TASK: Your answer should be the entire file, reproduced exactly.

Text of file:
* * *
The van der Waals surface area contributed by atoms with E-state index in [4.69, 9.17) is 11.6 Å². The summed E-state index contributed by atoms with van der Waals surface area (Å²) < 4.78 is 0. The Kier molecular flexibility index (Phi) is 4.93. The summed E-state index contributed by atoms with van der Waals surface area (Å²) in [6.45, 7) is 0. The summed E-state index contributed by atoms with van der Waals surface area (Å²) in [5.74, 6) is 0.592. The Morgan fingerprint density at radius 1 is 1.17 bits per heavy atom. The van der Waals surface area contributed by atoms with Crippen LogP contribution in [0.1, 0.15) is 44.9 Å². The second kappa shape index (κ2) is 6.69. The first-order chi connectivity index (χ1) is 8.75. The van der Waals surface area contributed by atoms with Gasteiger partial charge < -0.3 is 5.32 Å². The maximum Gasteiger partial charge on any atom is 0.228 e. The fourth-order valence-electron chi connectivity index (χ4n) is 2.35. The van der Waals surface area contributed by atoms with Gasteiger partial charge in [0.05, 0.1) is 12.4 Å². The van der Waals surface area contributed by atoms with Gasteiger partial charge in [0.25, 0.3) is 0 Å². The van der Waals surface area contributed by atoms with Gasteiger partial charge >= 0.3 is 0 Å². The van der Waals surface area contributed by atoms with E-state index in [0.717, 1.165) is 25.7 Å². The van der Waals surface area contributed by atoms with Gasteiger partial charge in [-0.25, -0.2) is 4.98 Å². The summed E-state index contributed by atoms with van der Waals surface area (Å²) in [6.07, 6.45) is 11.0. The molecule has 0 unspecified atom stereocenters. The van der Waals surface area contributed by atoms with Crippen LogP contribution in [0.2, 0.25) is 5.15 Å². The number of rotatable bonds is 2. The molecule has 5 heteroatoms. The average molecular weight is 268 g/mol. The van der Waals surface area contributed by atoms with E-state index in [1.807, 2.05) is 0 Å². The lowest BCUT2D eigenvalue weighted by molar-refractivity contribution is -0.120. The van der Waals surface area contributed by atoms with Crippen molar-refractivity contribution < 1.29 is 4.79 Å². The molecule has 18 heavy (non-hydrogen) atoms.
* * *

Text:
The van der Waals surface area contributed by atoms with E-state index in [4.69, 9.17) is 11.6 Å². The summed E-state index contributed by atoms with van der Waals surface area (Å²) < 4.78 is 0. The Kier molecular flexibility index (Phi) is 4.93. The summed E-state index contributed by atoms with van der Waals surface area (Å²) in [6.45, 7) is 0. The summed E-state index contributed by atoms with van der Waals surface area (Å²) in [5.74, 6) is 0.592. The Morgan fingerprint density at radius 1 is 1.17 bits per heavy atom. The van der Waals surface area contributed by atoms with Crippen LogP contribution in [0.1, 0.15) is 44.9 Å². The second kappa shape index (κ2) is 6.69. The first-order chi connectivity index (χ1) is 8.75. The van der Waals surface area contributed by atoms with Gasteiger partial charge < -0.3 is 5.32 Å². The maximum Gasteiger partial charge on any atom is 0.228 e. The fourth-order valence-electron chi connectivity index (χ4n) is 2.35. The van der Waals surface area contributed by atoms with Gasteiger partial charge in [0.05, 0.1) is 12.4 Å². The van der Waals surface area contributed by atoms with Gasteiger partial charge in [0.25, 0.3) is 0 Å². The van der Waals surface area contributed by atoms with Gasteiger partial charge >= 0.3 is 0 Å². The van der Waals surface area contributed by atoms with E-state index in [0.717, 1.165) is 25.7 Å². The van der Waals surface area contributed by atoms with Gasteiger partial charge in [-0.25, -0.2) is 4.98 Å². The summed E-state index contributed by atoms with van der Waals surface area (Å²) in [6.07, 6.45) is 11.0. The molecule has 0 unspecified atom stereocenters. The van der Waals surface area contributed by atoms with Crippen LogP contribution in [0.2, 0.25) is 5.15 Å². The number of rotatable bonds is 2. The molecule has 5 heteroatoms. The average molecular weight is 268 g/mol. The van der Waals surface area contributed by atoms with E-state index in [1.807, 2.05) is 0 Å². The lowest BCUT2D eigenvalue weighted by molar-refractivity contribution is -0.120. The van der Waals surface area contributed by atoms with Crippen molar-refractivity contribution < 1.29 is 4.79 Å². The molecule has 18 heavy (non-hydrogen) atoms.